Under the Net

Under the Net

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Iris Murdoch's first novel is set in a part of London where struggling writers rub shoulders with successful bookies, and film starlets with frantic philosophers. Its hero, Jake Donaghue, is a drifting, clever, likeable young man who makes a living out of translation work and sponging on his friends. A meeting with Anna, an old flame, leads him into a series of fantastic adventures. Jake is captivated by a majestic philosopher, Hugo Belfounder, whose profound and inconclusive reflections give the book its title - under the net of language.

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  • Paperback | 304 pages
  • 124 x 196 x 22mm | 258.55g
  • Vintage Classics
  • LondonUnited Kingdom
  • English
  • 0099429071
  • 9780099429074
  • 31,663

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"Under the Net announces the emergence of a brilliant talent " Times Literary Supplement "Of all the novelists that have made their bow since the war she seems to me to be the most remarkable-behind her books one feels a power of intellect quite exceptional in a novelist" Sunday Times "A dazzling story, light and comic in touch" The Times "Iris Murdoch has imposed her alternative world on us as surely as Christopher Columbus or Graham Greene" Sunday Times "This is a comedy with that touch of ferocity about it which makes for excitement" -- Elizabeth Jane Howard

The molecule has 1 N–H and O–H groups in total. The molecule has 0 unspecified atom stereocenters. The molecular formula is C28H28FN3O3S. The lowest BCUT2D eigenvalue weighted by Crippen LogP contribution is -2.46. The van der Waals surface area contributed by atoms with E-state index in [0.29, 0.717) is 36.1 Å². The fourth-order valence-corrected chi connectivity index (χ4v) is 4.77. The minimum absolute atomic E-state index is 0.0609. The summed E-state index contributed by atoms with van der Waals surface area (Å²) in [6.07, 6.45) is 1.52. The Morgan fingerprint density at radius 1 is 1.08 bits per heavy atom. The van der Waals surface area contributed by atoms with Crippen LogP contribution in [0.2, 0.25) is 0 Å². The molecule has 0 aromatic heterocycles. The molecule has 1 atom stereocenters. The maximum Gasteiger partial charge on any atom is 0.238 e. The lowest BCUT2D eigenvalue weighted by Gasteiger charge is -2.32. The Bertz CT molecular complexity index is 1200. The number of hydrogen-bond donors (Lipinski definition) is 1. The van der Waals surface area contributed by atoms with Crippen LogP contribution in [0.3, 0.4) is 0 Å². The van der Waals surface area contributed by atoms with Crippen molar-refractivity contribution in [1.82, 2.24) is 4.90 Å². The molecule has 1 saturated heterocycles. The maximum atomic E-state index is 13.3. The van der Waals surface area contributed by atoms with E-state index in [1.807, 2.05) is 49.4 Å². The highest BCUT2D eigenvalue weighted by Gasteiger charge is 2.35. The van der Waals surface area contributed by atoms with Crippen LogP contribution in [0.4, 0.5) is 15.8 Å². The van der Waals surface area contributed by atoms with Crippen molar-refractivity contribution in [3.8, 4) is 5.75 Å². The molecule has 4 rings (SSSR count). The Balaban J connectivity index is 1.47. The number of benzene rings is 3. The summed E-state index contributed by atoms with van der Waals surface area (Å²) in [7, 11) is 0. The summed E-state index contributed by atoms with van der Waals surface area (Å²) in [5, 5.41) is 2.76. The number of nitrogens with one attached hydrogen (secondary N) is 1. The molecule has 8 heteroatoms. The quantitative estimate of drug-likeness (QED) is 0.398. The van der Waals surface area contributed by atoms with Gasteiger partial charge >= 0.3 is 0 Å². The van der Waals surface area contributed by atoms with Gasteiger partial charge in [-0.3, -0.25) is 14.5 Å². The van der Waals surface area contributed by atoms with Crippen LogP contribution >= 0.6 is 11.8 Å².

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About Iris Murdoch

Iris Murdoch was born in Dublin in 1919. She read Classics at Somerville College, Oxford, and after working in the Treasury and abroad, was awarded a research studentship in philosophy at Newnham College, Cambridge. In 1948 she returned to Oxford as fellow and tutor at St Anne's College and later taught at the Royal College of Art. Until her death in 1999, she lived in Oxford with her husband, the academic and critic, John Bayley. She was made a Dame of the British Empire in 1987 and in the 1997 PEN Awards received the Gold Pen for Distinguished Service to Literature. Iris Murdoch made her writing debut in 1954 with Under the Net. Her twenty-six novels include the Booker prize-winning The Sea, The Sea (1978), the James Tait Black Memorial prize-winning The Black Prince (1973) and the Whitbread prize-winning The Sacred and Profane Love Machine (1974). Her philosophy includes Sartre: Romantic Rationalist (1953) and Metaphysics as a Guide to Morals (1992); other philosophical writings, including The Sovereignty of Good (1970), are collected in Existentialists and Mystics (1997).

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